Last semester during my creative nonfiction class, my professor invited the publisher of Brindle & Glass to speak to us. It was fascinating to hear from an industry insider and to learn more about publishing in BC. At the end of her talk, the publisher passed around a few of her recently released books for us to look at and mentioned that they were up for grabs if any of us were book reviewers. I immediately picked The Unfinished Child, which had caught my eye not only for its cover and title, but the back cover copy: the book was about Down syndrome.
The novel begins in 1947, when Margaret gives birth to her first daughter and discovers the baby has Down Syndrome. The doctor recommends that the baby be placed in a home for such children, and Margaret and her husband do so (despite me silently yelling at them not to). In that era, children with Down syndrome were called “unfinished” and “mongoloid,” though doctors knew little about the condition. Margaret goes on to have two more healthy children, but feels compelled to visit her oldest daughter occasionally—and does little else for her, despite the appalling conditions she finds at the institution.
Intertwined with Margaret’s story is Marie’s story in 2002. Marie already has her two healthy children, girls ages 10 and 12, when she finds out she’s pregnant again. This is another sore spot in her friendship with Elizabeth, who has been unable to have children despite multiple attempts at IVF. As Marie struggles with her fears about the baby, Elizabeth hits a crisis in her marriage and moves out in an attempt to discover who she is without the baby she so desperately wants. Both women gravitate toward each other and yet push each other away, struggling with their own issues and how that affects their friendship.
Theresa Shea delves deep into themes of motherhood and friendship. I found myself wanting more, reading eagerly to find out what the women did with the issues facing them. Elizabeth and Marie discuss genetic testing, in vitro fertilization, adoption, abortion and more as they navigate their complicated friendship. As someone familiar with Edmonton, Alberta, I also enjoyed the descriptions of the city and its surroundings and even appreciated the descriptions of a bleak, cold winter.
Shea took us deep into the point of view of each of her characters, making me feel as if I understood them and their fears. Her writing was also deeply poetic. I loved passages such as this:
Barry took her in his arms. He ran his hand along her back, using his fingertips to slowly trace the outline of each vertebra along her spine. He started at the curve of her neck and followed each ridge and hollow down to her waist as if she were his rosary and he was saying his prayers.
The Unfinished Child offers readers a brief history of Down syndrome and a commentary on its place in our modern world. The descriptions of the institution in which Margaret places her child were heartbreaking, making me cry at the fact that such a place could exist. Later in the novel, a retired Dr. Maclean explains to Elizabeth,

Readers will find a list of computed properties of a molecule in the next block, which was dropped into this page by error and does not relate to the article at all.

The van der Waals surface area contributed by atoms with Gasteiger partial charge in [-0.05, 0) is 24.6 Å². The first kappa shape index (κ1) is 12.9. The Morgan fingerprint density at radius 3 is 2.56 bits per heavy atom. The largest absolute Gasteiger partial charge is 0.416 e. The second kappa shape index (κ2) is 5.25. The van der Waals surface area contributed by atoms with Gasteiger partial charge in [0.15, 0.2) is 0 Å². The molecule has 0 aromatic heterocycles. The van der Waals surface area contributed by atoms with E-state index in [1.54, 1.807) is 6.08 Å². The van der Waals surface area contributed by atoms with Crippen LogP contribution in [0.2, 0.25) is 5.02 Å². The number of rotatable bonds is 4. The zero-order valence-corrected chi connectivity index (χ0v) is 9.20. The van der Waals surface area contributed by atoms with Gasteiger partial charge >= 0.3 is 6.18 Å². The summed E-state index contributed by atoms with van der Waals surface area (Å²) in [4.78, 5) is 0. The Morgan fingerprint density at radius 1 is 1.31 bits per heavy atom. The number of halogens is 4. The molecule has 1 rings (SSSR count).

In my brief career, treatment has gone through three stages. At the start of my career, babies born with Down syndrome were routinely institutionalized. Then in the late 1960s and into the 1980s, parents were encouraged to raise their babies at home. That was the great integration stage. But now that prenatal testing is available, the majority of fetuses with Down syndrome are terminated.
I liked the way Shea uses a character in the novel to explain Down syndrome and its history to the readers (so that it feels genuine rather than preachy). Dr. Maclean is an interesting and likeable secondary character who plays a pivotal role in the story. His brief relationship with Margaret’s daughter influences his later career path. Overall, the novel was a sympathetic and understanding portrayal of this condition and the struggles that a family—and their friends—may face in having a child diagnosed with it.
Until the last few chapters of the novel, I would have given The Unfinished Child a five-star review. I thoroughly enjoyed the way the stories of the three women twisted together (and even figured it out before it was revealed in the book). However, the ending disappointed me. Despite that, Shea’s novel has earned a place on my very full bookshelf and I hope to read it again someday (if only to think about the ending in light of the rest of the story again).
Theresa Shea was born in the States but moved to Canada in the 70s. She now lives with her husband and three children in Edmonton. She writes fiction, poetry, essays, reviews, articles and tweets. The Unfinished Child is available in both print and ebook format.
I’m afraid that as science gives us the ability to pick and choose our children, we will become a much less interesting species, and I can’t help but think the world will have less compassion in it. ~Dr. Maclean